The Song of My Soul

Thoughts On Paper

When You're in the Dog Days of Summer & Your Soul Needs Watered


I just wait here, day after day.

The land burns, but there's no need for flame. It dries and shrivels beneath a sun unforgiving. 

Clouds rise in the north west, white thunderheads triumphant.

The dark blue of a storm wraps around us from everywhere. 

There's rain in them clouds, you can smell it miles off, see the showers over the hills. Somewhere there's a bit of earth tasting sweetness.

Here I am, watching the goodness soak in everywhere else but where I am. 

Why not here? Why not us? 

We park cars under safety, preparing for--praying for--rain. Day after day we watch those clouds, hope anxious.

Them clouds have lots to spill and they split down the middle like the parting of the Red Sea and we're left in a dry and bloody strip of land.


Along with the prairie, my soul is just thirsty. And I've traipsed and wandered and thought and I have ransacked my heart, and this earth, for some way to get it all back.

 . . . get all what back?

I have to wonder, What was it I lost in the dying drying summer that burned the dreams and the hopes and pleasures out of me? What was it? It's like the Manna they found in the desert. They didn't know what it was, but they knew they needed it. And when I lost it I couldn't find it again because I didn't know the name of it, I couldn't call it back or go searching for a nameless thing. 

That's how I feel: a dried up soul in a thirsty land that doesn't know what she lost when she forgot to remember whatever it was she was supposed to hold on to. 

You wake up one morning when you went to bed happy, you put your boots on, you make your bed, you get your coffee and God's word, and then the world caves in. There's fire taking homes and lives and burning places you'll never see now. And Mama's reading the news aloud and is there never any hope? I'm sitting there with a book of words written by God and I can't find anything.

Where did hope go when the land dried up?

The Dog Days of Summer. Yeah, I have to smile a bit when I read it 'cause I feel just a little bit like a dog gone crazy with the heat, with the tongue swelling dry, not finding any water.

I watch those clouds. Still hoping. But I've stopped driving my car into safety out of storm and wind, cause there ain't no storm and there ain't no wind, and ain't there a God up there? Why's He sending all the rain everywhere else except where it's needed?


I don't have an answer to put in here.

I miss my deadline, last Friday, cause there's still no rain and it's September, and isn't it supposed to be autumn already?

I have to put this off because I look out at the clouds and all I want is rain.

Rain to soothe my Mama's fears.

Rain to make the earth smell good again.

Rain to wash away my hurts.

Rain to give the children back their homes that burnt to the ground.

Rain to give back all the memories that were taken.

Rain that will seemingly make everything better. All right again. Good. If we just had rain, life would be good again, right?

But how can I ask for rain when on the other side of the country there's too much of it?

Where can I find a balance?


Then I'm looking around my house, the cool, fresh mornings that I love when it's just me and Mama awake, getting ready for the day.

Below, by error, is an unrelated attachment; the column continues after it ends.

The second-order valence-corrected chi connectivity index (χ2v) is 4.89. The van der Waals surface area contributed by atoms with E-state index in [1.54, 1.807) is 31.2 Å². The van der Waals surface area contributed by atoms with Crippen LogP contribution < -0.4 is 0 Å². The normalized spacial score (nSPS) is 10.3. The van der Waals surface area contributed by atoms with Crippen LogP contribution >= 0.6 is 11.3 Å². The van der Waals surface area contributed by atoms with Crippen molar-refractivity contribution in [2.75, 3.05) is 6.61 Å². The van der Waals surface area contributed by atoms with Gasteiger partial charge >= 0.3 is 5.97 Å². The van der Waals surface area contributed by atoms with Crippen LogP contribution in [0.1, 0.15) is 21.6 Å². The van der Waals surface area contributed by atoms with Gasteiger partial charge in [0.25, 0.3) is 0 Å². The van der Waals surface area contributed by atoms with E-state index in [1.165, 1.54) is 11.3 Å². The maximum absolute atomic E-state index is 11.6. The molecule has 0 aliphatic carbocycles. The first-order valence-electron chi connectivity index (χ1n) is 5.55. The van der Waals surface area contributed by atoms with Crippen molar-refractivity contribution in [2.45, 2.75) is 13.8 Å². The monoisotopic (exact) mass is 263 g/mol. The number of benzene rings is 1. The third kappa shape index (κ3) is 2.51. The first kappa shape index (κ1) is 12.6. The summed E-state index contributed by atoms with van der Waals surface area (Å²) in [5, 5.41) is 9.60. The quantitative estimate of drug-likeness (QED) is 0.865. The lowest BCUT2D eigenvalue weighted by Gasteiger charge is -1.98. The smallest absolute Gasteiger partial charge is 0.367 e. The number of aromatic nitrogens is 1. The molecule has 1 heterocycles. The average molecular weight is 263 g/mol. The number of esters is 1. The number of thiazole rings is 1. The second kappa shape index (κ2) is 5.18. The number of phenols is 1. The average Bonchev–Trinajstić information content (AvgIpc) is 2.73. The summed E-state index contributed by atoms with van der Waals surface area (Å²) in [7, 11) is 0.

The peace in the stillness before the heat. Home. God's here, He's in the quiet of all this. The sweetness of all this. I can feel Him seeping in around the edges of this haven He's given me. Taste Him in the solitude. Life is grace right here.

Then I have to shake my head at myself because I hear it, plain as day:

Why are you limiting the God of abundance to only this moment? To only these clouds? To only this peace? To only rain? To things you only want?

He is not only in rain and relief.

He is the relief.

But He is in the pain, too.

Like the words of a girl who'd only lived twenty-two years of life and faced a chopping block, on her last day, she said it, "The sun still shines . . ."

If God was with a girl willing to die and spoke these words through her on her death day, if God was there in her wrongful death, then God is here in these days without rain. God is here in the face of this empty dryness.

They all wondered where God was, when the world was broken and ravaged with war, they asked it right out, "Where are you God?"

All those Jews who escaped? All those citizens who hid God's Chosen People from Nazis? All those soldiers who left home for foreign shores? All those women who faced death camps and still sang praises to God? All those teenagers who refused to follow Hitler's Youth down a path to glory? All those noble Frenchmen who worked the underground? All those who never gave up hope and kept fighting in any way they could?

That's where God was. If He was not there, the world would have burned clear through, 'cause there wouldn't have been anyone fighting. There wouldn't have been any good.

So when your soul is thirsty and you just need something to stop the burning? 

Just look at the clouds pouring rain somewhere else and say, "God is there."

Then look at the dust beneath your feet, the dry grass waving, the fallen leaves crackling, look at all the burning. But then--THEN look at the cool of the morning, the little things you love, the shoots that bare witness to God, and you say, "God is here."

This is my balance: When the world's broken and thirsty and I can't find water where water should be, I look where water isn't, and all these little trickles lead to streams, and all these streams lead to rivers in a dry land.

Love, Kayla

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